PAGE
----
Have three students make a triangle using rope or string. Have other students direct the three students to move to create different types of triangles (right, equilateral, isosceles). Have students create other polygons and determine how many students are needed for each polygon.
Scale Drawings (grades 4-5)
Use scale drawings to develop the concept of similarity. Have students make scale drawings of their classroom so they can see the relationships between sizes and shapes. One square on the graph paper can represent one square floor tile or a one-foot by one-foot square students make. Have students measure the lengths of sides of objects in the room and the corresponding sides of the scale drawing of the object. Ask, "What is the ratio of the measures of corresponding sides in each instance?" (All ratios should be equal or almost equal.) Have students look at the interior angles of a two-dimensional representation of an object in the room and the corresponding interior angles of the scale drawing of the object. (The corresponding angles should have the same measure.)
Shape Journals (grades 2-4)
Have students name a polygon on each page of their journal (include the different types of triangles and quadrilaterals) and then draw it. Have students look in magazines to find a picture of an object that closely resembles the polygon (a stop sign is an octagon; a candy bar is a rectangle), cut it out, and paste it into the journal.
Shape Puzzles (grades 3-5)
Enlarge and cut out the shapes below. Put the pieces into an envelope and draw the final shape on the outside of the envelope. Have students arrange the pieces into the shape shown on the envelope. Have students make shape puzzles for others to solve.
Simply Symmetrical (grades 1-5):
This activity is available at the Web site of the U.S. Department of Education, http://www.ed.gov/pubs/parents/Math/mathhome.html. Adaptations of this for the classroom are:
Traveling on a Grid (grades 2-3)
Have students use large block graph paper to draw city streets and buildings. Have students describe how many blocks you would have to travel east-west (left-right) or north-south (up-down) to move from one building to another. Have students draw their own cityscapes and list distances from one location to another.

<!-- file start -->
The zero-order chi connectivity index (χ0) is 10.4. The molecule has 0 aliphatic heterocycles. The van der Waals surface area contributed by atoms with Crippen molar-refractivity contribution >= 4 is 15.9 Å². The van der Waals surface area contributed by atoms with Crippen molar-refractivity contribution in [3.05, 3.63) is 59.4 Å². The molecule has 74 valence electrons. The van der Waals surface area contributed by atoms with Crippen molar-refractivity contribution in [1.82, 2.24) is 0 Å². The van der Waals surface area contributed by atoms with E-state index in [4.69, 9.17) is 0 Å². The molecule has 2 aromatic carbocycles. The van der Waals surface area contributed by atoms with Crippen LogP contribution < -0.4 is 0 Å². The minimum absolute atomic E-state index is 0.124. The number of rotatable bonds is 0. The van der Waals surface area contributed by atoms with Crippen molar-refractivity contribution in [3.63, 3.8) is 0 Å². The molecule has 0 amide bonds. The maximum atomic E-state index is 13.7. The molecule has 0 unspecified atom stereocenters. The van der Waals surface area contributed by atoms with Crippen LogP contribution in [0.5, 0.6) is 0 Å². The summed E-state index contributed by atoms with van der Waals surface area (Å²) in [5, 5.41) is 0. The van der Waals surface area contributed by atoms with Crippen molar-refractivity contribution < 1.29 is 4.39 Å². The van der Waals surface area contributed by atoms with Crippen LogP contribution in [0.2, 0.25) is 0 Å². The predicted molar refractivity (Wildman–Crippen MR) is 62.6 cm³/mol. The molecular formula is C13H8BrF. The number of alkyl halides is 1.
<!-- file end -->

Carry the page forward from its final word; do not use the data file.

Tree Measurement (grades 4-5):
Working in pairs with string and a ruler, students learn a method for measuring the height of a tree that is too tall to measure directly and are introduced to the concept of circumference. This activity is available at
Using Geometric Software to Explore Triangles (grade 5)
Have students use dynamic geometric software (such as the Geometer's Sketchpad®) to draw a triangle. Have students measure the interior angles and the lengths of the sides. Grab a vertex of the triangle and move the vertex to create a new triangle. Have students create an equilateral triangle, isosceles triangle, scalene triangle, acute triangle, obtuse triangle, and right triangle. Lead students to discover the triangle inequality property- that the sum of the lengths of any two sides must be larger than the length of the third side. Have students determine that the sum of interior angles of a triangle is always 180 degrees.
Using Maps (grades 3-5)
Make copies of road maps (from an atlas or from various Web sites) for students. Have students measure the distances between cities and describe the directions from one city to another. Have students find the shortest distance between two cities by traveling on roads.
"Who Am I" Riddles (grades 2-4)
Prepare "Who Am I" riddles for students to solve, such as: "I am a polygon; I have four sides of equal length, but the four angles are not of equal measure. Who am I?" Have students make up riddles and share them with each other.
Winter Shapes (grades K-3)
Cut various two-dimensional shapes from construction paper and have students use the shapes to make all the winter objects they can think of, such as trees from triangles, snowmen from circles, and houses from rectangles and triangles. Make these objects the focus of the class bulletin board.
Writing Stories (grades 1-5)
Have students write stories using as many geometric terms as possible. Encourage them to be creative. Suggest a general topic or theme for their story or relate them to what you are teaching in language arts, science, or social studies.